The second conclusion I would draw from the commercials short side miscalculation is the likelihood that they will not be quick to repeat this epic blunder.  The commercials will not be quick to put their heads back into the lion's mouth, especially since the lion just bit those heads off. This was no close call for the commercials; this was an unmitigated financial disaster. This would suggest greater volatility to come as future commercial COMEX gold short selling should not emerge on price rallies. I think the commercials' abandoning further additional gold short sales was behind the stunning rally in gold prices late Friday. If I am correct, continue to expect large price movements in gold. Based upon the current COT report and my extrapolation since the cut-off, gold has now moved into a bullish market structure from a neutral position. This does not mean we won't see sharp sell-offs, just that much of the liquidation has been completed.


It was a different, but still a confirming story in the silver COT report. In a reporting week which featured a more than $4 increase at its peak, the total commercial net short position increased by 6400 to 47,100 contracts, the highest level since mid-April. Much of the 6400 contract increase was due to the silver raptors (the smaller commercials apart from the big 8) selling of 3300 contracts of long positions, reducing the raptor net long position to 2000 contracts. This was fully expected. What wasn't expected was that the big 4 (read JPMorgan) increased their net short position by a sizable 2700 contracts to more than 40,000 contracts (200 million oz), also the highest level in four months. By my calculations, JPMorgan held at least 22,000 contracts (110 million oz) of the 40,317 contracts held short by the big 4.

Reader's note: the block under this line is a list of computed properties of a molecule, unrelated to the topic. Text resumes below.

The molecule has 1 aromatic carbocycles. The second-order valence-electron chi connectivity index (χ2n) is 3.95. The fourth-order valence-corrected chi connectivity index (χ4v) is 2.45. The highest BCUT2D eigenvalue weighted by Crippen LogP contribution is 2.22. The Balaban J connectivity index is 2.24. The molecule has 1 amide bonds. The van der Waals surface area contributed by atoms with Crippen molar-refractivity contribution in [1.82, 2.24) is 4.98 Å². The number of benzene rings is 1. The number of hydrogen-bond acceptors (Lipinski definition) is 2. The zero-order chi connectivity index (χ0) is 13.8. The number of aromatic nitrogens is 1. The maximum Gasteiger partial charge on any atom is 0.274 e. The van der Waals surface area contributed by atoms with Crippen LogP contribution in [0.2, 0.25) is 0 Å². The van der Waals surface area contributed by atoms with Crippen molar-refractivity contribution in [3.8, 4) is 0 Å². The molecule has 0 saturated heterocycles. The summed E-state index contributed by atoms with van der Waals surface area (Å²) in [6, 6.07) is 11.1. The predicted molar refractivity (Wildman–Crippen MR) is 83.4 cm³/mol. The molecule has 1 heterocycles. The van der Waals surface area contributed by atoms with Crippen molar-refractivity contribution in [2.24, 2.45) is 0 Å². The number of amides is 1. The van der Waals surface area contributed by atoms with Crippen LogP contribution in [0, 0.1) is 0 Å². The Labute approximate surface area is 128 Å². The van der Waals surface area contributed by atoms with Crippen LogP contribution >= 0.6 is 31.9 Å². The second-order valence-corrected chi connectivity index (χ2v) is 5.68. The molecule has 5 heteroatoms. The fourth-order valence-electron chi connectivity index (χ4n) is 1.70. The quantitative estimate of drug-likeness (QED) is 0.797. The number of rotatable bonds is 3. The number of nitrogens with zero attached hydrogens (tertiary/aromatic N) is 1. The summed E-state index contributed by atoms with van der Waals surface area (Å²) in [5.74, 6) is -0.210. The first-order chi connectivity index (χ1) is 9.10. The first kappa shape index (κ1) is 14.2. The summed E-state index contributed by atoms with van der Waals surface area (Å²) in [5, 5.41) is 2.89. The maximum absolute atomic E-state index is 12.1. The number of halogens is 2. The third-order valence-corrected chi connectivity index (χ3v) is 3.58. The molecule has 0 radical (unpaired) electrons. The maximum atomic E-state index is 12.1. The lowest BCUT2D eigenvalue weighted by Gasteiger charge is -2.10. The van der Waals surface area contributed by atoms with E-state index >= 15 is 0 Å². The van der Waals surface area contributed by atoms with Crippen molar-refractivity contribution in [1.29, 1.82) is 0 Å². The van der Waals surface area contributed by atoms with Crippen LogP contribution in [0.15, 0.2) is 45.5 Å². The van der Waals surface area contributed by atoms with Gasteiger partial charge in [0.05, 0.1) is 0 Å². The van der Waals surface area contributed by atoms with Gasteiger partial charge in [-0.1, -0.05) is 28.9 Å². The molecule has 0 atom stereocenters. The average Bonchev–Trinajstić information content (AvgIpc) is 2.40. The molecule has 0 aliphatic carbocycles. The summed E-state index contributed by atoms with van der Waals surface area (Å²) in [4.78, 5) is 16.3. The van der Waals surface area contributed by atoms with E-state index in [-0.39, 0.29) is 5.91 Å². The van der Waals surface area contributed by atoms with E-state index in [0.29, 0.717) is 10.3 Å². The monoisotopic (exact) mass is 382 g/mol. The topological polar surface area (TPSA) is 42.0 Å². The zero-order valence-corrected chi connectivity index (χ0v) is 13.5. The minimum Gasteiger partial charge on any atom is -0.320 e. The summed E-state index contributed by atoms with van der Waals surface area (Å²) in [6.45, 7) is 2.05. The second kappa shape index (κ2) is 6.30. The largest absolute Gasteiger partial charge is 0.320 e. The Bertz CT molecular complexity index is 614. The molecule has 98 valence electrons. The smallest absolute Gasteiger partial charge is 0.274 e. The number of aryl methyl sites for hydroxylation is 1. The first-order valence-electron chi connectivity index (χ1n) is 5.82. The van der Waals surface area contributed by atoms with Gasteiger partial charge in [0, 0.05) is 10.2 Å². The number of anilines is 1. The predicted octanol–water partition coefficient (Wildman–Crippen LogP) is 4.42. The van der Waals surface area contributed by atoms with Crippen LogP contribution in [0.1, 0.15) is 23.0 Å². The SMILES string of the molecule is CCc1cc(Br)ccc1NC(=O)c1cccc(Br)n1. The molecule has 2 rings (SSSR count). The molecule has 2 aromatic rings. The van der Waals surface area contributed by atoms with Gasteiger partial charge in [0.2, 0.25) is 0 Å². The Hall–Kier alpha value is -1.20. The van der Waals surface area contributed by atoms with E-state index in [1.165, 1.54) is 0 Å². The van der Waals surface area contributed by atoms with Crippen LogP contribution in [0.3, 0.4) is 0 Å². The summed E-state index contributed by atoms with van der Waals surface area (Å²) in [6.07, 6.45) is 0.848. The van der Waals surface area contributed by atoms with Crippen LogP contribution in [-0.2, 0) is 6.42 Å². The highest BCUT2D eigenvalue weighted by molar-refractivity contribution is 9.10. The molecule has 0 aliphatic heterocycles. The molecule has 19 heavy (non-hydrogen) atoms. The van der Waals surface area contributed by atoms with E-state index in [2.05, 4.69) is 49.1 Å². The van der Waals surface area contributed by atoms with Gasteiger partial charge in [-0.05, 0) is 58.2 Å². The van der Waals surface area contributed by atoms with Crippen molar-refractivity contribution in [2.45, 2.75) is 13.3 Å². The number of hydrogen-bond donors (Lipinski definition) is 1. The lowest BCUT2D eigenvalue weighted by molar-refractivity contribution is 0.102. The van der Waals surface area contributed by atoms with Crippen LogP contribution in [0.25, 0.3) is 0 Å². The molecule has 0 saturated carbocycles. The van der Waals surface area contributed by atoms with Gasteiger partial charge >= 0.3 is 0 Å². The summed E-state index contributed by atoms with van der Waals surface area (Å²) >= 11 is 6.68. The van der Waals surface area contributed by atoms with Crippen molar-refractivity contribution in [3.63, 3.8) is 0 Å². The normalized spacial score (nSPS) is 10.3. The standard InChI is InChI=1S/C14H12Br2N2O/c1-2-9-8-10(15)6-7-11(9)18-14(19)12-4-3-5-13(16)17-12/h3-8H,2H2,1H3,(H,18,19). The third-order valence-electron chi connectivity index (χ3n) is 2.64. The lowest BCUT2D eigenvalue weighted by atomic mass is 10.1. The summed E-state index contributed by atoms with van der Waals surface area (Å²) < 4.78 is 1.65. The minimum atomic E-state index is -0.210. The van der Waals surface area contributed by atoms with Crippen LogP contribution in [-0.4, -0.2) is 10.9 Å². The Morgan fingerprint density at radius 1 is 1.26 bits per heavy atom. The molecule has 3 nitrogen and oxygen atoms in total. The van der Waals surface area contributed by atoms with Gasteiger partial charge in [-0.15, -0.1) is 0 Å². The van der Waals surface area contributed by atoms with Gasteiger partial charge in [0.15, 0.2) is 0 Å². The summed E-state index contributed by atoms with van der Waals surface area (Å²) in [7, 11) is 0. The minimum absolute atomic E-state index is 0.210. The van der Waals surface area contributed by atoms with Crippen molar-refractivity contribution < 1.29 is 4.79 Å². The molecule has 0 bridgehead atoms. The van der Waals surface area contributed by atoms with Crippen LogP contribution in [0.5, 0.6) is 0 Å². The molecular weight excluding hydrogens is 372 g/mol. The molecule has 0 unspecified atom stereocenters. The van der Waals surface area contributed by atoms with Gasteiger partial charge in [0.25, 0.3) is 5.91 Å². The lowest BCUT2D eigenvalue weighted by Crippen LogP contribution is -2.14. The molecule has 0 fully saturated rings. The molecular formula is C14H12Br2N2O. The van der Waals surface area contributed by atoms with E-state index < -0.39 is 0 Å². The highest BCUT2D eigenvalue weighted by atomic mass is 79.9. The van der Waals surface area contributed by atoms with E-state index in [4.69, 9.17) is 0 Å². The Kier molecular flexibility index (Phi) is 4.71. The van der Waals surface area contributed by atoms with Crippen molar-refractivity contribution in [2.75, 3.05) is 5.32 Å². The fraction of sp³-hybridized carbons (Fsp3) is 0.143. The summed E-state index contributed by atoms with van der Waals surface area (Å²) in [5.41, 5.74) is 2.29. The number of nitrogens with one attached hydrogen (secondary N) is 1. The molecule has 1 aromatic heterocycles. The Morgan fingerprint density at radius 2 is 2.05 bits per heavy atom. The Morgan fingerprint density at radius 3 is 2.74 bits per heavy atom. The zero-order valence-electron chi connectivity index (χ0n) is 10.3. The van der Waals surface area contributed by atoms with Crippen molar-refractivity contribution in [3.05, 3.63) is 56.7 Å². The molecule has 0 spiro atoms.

These are the figures as of the August 23 cut-off. On the subsequent sharp decline after the Tuesday cut-off, I believe this week's increase in the commercial net short position was largely reversed. Therefore, I would still classify the silver COT market structure to be bullish at this point. However, I would like to dwell a bit on the implications of this week's increase by JPMorgan in their already extremely concentrated silver short position. The first point I would make is that without this additional short selling by JPMorgan the price of silver would have soared well passed the $50 mark. In other words, JPMorgan single-handedly prevented the price of silver from climbing further during the reporting week. If JPMorgan hadn't sold as aggressively as it did, no other sellers would have emerged unless prices went significantly higher. This is why concentration goes hand in hand with manipulation. It can't get more manipulative than to have one entity primarily responsible for price action. That's the case with COMEX silver and JPMorgan.